Under the benign gaze of a bright silver statue of Bhimrao Ambedkar, improbable numbers of passengers were being packed in a battered jeep for the ride home in forest hamlets. Neither a month of horrific violence nor the annual week-long general strike called by Maoist guerrillas to commemorate the martyrdom of their comrades deterred thousands of Chitrakonda’s Adivasi residents from showing up at the weekly market. Chitrakonda in Orissa seemed strangely cheerful f or a place which, this summer, witnessed some of the most horrific violence ever recorded in India’s Maoist insurgency. Across the road, from the market, the police station didn’t even have a guard.
In mid-July, a 100-kg landmine ripped through a specially designed mine-proof truck, killing 17 policemen near Motu, on the southern fringes of the violence-scarred district of Malkangiri. Earlier, 38 Andhra Pradesh police personnel died when a boat ferrying them across the Balimela Dam’s reservoir, just a few minutes drive from Chitrakonda, was ambushed. The panicked personnel ran to one side of the boat to escape, causing it to tip over, and all those on board were drowned. .
India’s National Informatics Centre, with a virtual grasp of reality, counts Motu and Balimela — where the ravaged hull of the sunken boat has now been salvaged and dragged ashore — as tourism draws. Not surprisingly, though, visitors aren’t queuing up to sample the region’s delights.
“Kandahar,” policemen call the forests around a bombed-out culvert on the road to village MV79 — home to Hindu refugees from East Pakistan, who were rehabilitated in this place without a name. On their way back from an operation near MV49, where they hoped to gather evidence linking a local politician to the CPI-Maoist, the tired police personnel — some of whom had served in the violence-scarred region for over two years on end — failed to execute a mine search before crossing the bridge. Now, besieged police personnel at Motu village, at the end of the road that runs south through the district to the confluence of the Sileru and Sabari rivers, have renamed the landmarks: “Peshawar,” “Khyber Pass,” “Kabul.”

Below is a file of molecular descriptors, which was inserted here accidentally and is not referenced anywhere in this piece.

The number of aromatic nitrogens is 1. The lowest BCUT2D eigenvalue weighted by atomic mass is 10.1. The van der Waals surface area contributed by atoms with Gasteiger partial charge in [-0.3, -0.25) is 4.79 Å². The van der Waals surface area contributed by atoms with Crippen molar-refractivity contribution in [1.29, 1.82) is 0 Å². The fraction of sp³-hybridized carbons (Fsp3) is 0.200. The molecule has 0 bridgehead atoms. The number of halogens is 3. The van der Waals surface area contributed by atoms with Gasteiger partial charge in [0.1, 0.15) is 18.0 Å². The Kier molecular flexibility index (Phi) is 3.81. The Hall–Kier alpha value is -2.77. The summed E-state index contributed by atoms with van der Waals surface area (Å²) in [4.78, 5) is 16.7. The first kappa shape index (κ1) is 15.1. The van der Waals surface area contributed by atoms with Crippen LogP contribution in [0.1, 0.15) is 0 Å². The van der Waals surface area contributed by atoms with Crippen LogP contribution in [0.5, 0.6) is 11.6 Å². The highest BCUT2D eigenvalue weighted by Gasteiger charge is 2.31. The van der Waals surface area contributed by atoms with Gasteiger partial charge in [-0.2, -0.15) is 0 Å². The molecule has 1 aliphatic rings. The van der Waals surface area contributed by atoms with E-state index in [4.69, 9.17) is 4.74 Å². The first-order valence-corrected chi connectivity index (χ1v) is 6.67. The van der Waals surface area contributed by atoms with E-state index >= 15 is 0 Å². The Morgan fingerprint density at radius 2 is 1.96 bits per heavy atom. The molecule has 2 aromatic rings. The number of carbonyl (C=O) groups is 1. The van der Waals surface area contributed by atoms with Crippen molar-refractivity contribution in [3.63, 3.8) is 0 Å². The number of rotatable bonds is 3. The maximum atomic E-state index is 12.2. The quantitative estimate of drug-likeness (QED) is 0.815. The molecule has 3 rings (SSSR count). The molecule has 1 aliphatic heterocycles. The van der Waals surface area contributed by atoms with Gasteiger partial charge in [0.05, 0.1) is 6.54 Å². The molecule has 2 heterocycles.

Just why have things come to this? Put simply, the Orissa police are outmanned and outgunned. In addition to a strength of hundreds — perhaps thousands — of military-trained supporters active in villages, the CPI-Maoist is believed to have at least two companies of forces active in the area. Six months ago, the CPI-Maoist harvested over 1,100 rifles and machine guns in a raid on police stations and armouries in and around the town of Nayagarh. Ill-armed and poorly trained police guards did not even bother to put up a fight.
In what the former Punjab Director-General of Police K.P.S. Gill calls a “war of small commanders,” ground-level leadership is key. But while the Malkangiri police ought to have 49 sub-inspectors to command their constables, just 17 are in place. Where they should have three Deputy Superintendents, they have just one. Superintendent of Police Satish Gajabhiye is also the sole officer of his rank in place — a stark contrast with Jammu and Kashmir and Punjab which have waged successful counter-terrorism and counter-insurgency campaigns.